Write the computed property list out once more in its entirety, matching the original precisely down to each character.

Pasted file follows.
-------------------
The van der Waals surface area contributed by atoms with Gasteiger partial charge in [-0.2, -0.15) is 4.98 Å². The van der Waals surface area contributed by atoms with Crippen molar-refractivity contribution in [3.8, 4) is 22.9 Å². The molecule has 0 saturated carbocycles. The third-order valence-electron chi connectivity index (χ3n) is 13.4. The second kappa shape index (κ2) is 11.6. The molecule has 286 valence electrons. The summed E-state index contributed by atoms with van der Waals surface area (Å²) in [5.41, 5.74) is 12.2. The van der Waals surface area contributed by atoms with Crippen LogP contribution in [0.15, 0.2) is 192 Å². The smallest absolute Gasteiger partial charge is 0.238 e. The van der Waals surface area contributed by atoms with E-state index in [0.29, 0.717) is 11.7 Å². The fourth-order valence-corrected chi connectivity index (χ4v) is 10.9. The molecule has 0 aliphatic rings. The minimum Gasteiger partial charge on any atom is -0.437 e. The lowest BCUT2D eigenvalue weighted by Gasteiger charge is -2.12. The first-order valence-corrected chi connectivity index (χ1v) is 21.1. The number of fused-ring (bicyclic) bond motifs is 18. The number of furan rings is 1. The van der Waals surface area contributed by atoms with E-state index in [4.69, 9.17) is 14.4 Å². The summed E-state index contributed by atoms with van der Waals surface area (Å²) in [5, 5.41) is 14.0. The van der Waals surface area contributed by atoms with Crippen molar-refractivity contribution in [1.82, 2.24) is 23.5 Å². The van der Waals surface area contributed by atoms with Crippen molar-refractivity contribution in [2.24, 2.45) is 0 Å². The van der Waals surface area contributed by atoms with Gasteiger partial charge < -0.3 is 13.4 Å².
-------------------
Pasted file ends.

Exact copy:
The van der Waals surface area contributed by atoms with Gasteiger partial charge in [-0.2, -0.15) is 4.98 Å². The van der Waals surface area contributed by atoms with Crippen molar-refractivity contribution in [3.8, 4) is 22.9 Å². The molecule has 0 saturated carbocycles. The third-order valence-electron chi connectivity index (χ3n) is 13.4. The second kappa shape index (κ2) is 11.6. The molecule has 286 valence electrons. The summed E-state index contributed by atoms with van der Waals surface area (Å²) in [5.41, 5.74) is 12.2. The van der Waals surface area contributed by atoms with Crippen LogP contribution in [0.15, 0.2) is 192 Å². The smallest absolute Gasteiger partial charge is 0.238 e. The van der Waals surface area contributed by atoms with E-state index in [0.29, 0.717) is 11.7 Å². The fourth-order valence-corrected chi connectivity index (χ4v) is 10.9. The molecule has 0 aliphatic rings. The minimum Gasteiger partial charge on any atom is -0.437 e. The lowest BCUT2D eigenvalue weighted by Gasteiger charge is -2.12. The first-order valence-corrected chi connectivity index (χ1v) is 21.1. The number of fused-ring (bicyclic) bond motifs is 18. The number of furan rings is 1. The van der Waals surface area contributed by atoms with E-state index in [4.69, 9.17) is 14.4 Å². The summed E-state index contributed by atoms with van der Waals surface area (Å²) in [5, 5.41) is 14.0. The van der Waals surface area contributed by atoms with Crippen molar-refractivity contribution in [1.82, 2.24) is 23.5 Å². The van der Waals surface area contributed by atoms with Crippen molar-refractivity contribution in [2.24, 2.45) is 0 Å². The van der Waals surface area contributed by atoms with Gasteiger partial charge < -0.3 is 13.4 Å².